Annals of Botany Lecture - Dr. Pamela Soltis
Soltis, Pamela .
Angiosperm Phylogeny: The Role of Polyploidy in Diversification and Genome Evolution.
Angiosperm phylogeny is characterized by a series of rapid radiations that interrupt longer periods of stasis. Attempts to identify the intrinsic phenotypic characteristic(s) or ecological attributes responsible for these shifts in diversification rate have been unsuccessful. More recently, genomic data for Arabidopsis and other model organisms have revealed surprising levels of ancient polyploidy within the angiosperms. Furthermore, as genomic and transcriptomic data accumulate for additional species representing previously unsampled branches of the angiosperm tree, new instances of genome duplication are evident, many of which mark significant clades. In addition to ancient polyploidy within angiosperms, genome duplications can be traced to both the most recent common ancestor of all angiosperms and of all seed plants. Is it possible that repeated genome duplications served as catalysts for repeated radiations? Given the ubiquity of ancient polyploidy throughout the history of the angiosperms, it is surprising that most angiosperm genomes behave essentially as diploids, leading to questions of which processes are involved in the diploidization of polyploid genomes. Perhaps clues to the diploidization process may be gleaned from studies of recently formed polyploids, such as Tragopogon mirus and T. miscellus (Asteraceae), both of which formed in the early part of the 20th century. The genomes of these tetraploids, as well as those of wheat, cotton, Brassica napus, and others, reveal dynamic interactions between the parental contributions, with shifts in gene expression, changes in karyotype, and loss of chromosomal and genic material from one parental genome or the other. The microevolutionary processes observed in Tragopogon and other recent polyploids may provide the mechanisms to explain the essentially diploid genomes of most angiosperms. Furthermore, genome duplication may have triggered radiations by generating novel genomic combinations and thereby novel phenotypes. Given the widespread role of polyploidy as a speciation mechanism in recent angiosperm history, it is perhaps possible that polyploidy has played a long and fundamental role in shaping angiosperm genomes and in angiosperm evolution.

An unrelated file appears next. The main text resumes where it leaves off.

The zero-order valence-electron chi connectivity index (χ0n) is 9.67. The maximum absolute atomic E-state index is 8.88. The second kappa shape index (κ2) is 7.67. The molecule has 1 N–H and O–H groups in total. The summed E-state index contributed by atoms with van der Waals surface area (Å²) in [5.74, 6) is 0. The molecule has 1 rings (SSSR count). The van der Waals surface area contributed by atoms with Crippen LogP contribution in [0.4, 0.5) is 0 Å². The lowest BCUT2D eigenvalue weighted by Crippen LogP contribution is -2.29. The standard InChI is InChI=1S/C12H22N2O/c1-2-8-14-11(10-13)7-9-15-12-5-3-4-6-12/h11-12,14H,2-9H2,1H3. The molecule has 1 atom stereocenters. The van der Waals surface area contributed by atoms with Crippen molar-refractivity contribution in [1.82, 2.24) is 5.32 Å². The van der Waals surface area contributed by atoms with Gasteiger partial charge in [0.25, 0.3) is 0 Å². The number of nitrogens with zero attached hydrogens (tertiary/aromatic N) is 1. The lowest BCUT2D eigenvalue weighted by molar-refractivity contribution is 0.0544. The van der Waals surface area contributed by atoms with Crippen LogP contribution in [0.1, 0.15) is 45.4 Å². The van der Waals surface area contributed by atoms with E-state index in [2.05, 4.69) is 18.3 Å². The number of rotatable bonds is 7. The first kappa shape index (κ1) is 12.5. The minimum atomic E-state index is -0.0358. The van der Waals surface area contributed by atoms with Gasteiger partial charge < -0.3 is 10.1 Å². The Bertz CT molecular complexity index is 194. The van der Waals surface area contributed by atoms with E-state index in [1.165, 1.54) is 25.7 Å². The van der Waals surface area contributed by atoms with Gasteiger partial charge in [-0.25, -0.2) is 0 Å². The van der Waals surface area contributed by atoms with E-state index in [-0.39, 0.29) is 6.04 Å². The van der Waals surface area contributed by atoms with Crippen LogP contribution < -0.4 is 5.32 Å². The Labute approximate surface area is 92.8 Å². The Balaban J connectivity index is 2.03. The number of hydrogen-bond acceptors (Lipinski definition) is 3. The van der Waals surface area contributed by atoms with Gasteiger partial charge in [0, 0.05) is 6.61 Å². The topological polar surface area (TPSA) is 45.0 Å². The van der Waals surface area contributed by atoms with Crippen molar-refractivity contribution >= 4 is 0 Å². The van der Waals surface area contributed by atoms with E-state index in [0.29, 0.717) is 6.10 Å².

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1 - University of Florida, Florida Museum of Natural History, Gainesville, FL, 32611, USA
Presentation Type: Special Presentation
Location: Lenox Room/Chase Park Plaza
Date: Tuesday, July 12th, 2011
Time: 11:00 AM